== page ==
In September 2017 The National Association of RE teachers and the Religious Education Council published their State of the Nation report based on detailed analysis of the School Workforce Census conducted by DFE. This revealed serious breaches of the law in this sphere.
25% of all schools surveyed said a weekly RE lesson to ensure pupils understand different religions and beliefs is not available, whilst in academies and free schools this rose to 34% for 11 to 13 year olds, and 44% for 14 to 16 year olds. Even 4% of schools with a religious character do not offer a weekly lesson.
The newly appointed Her Majesty’s Chief Inspector of Schools, Amanda Spielman, has become ever more forthright. Her first Annual Report, in December 2017, stated that an growing number of conservative religious schools are deliberately choosing not to meet the legal requirements that set the expectations for shared values and tolerance, and that some illegal ‘schools’ have been created to avoid teaching the unifying messages taught in the vast majority of schools in England.
She followed this up in February 2018 with a speech at the Church of England Foundation for Educational Leadership criticising the Church of England for blocking changes to the law that would have allowed out-of-school-hours provision to be inspected, in order to protect them from being indoctrinated by extreme religious views.
In February 2018, scandals around unregistered schools (mainly faith-based) surfaced in a BBC news documentary with both Amanda Spielman and Louise Casey calling for more action by the Department for Education, a plea which the Green Paper appears to answer.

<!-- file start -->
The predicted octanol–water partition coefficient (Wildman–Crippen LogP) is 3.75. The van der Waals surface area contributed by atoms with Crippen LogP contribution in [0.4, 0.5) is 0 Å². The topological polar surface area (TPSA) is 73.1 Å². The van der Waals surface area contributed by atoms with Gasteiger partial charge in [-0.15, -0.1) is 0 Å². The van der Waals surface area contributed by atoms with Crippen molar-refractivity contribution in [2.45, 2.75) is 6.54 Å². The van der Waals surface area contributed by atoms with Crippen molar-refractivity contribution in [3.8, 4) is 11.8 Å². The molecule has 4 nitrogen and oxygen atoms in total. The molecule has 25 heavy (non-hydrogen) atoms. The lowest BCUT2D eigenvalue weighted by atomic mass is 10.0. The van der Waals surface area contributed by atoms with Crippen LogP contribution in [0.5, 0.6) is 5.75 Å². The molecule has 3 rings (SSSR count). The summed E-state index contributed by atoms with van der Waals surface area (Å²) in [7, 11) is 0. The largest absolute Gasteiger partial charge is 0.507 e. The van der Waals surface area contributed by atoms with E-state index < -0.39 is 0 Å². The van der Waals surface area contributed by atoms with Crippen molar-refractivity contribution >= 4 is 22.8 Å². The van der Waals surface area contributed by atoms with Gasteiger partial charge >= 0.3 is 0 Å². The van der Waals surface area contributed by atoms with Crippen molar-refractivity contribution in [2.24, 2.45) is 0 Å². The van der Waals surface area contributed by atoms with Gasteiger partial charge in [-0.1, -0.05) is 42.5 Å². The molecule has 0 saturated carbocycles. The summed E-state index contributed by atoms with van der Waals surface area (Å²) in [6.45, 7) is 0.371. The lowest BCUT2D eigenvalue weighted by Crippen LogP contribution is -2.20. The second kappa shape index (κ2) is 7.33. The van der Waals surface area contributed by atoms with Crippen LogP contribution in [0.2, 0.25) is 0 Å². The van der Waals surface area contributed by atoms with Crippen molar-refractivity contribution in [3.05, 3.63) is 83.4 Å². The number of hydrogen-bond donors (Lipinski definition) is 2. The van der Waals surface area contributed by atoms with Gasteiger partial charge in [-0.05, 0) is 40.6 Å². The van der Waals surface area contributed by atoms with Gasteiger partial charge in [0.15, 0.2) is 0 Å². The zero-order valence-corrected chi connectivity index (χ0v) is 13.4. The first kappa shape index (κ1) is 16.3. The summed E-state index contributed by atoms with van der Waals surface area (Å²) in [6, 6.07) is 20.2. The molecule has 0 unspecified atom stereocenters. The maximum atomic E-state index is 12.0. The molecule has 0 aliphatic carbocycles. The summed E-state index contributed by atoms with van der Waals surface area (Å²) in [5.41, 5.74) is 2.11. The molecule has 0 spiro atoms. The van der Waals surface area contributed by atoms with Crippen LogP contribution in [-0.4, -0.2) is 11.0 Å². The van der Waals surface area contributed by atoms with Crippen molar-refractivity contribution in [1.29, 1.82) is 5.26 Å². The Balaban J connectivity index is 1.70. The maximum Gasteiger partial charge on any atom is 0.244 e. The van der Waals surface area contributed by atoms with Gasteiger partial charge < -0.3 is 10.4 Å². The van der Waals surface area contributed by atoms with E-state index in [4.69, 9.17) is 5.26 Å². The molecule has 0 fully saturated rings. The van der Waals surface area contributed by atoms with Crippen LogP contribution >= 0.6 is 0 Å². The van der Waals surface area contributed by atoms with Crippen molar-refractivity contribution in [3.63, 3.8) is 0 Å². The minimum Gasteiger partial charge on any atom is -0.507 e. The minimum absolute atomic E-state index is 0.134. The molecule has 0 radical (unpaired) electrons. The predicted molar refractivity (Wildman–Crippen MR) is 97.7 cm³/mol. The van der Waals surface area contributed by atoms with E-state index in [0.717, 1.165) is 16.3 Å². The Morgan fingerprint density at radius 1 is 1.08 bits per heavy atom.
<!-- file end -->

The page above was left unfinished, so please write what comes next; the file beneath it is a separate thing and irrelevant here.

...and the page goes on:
Meanwhile the Commission on Religious Education, chaired by the Dean of Westminster, The Very Rev Dr John Hall, has been working on very timely recommendations, to be published this autumn, designed to improve the quality and rigour of religious education, and its capacity to prepare pupils for life in modern Britain.
This sequence of events has eroded the conviction of some diehards that we can just go on as we are, that nothing needs to be done. It seems increasingly implausible to suggest that simply better enforcement of the current law will do the trick, risking the provocation of bitter conflicts at school gates up and down the country.
The challenge now for all those who think that an updating reform is necessary is to make it as easy as possible for the government to act in the confidence that there are solutions which command the confidence of wide sections of the faith and education communities, so minimising the prospects of damaging conflicts.
The 1944 Education Act was passed in the way that it was in order to contest the violent extremism so frightening at the time, and to bolster our liberal democracy against any possible totalitarian threats, whether from right or left.
We should make 2019, the 75th anniversary of that Act, the year when its principles are updated in law in order to treat the place of religion in schools in the right way for the modern world.
Charles Clarke is Visiting Professor in Politics and Faith at Lancaster University, and co-convenor of the Westminster Faith Debates. Charles was Labour member of Parliament for Norwich South from 1997 until 2010, serving as Secretary of State for Education from 2002 to 2004, and then as Home Secretary until 2006.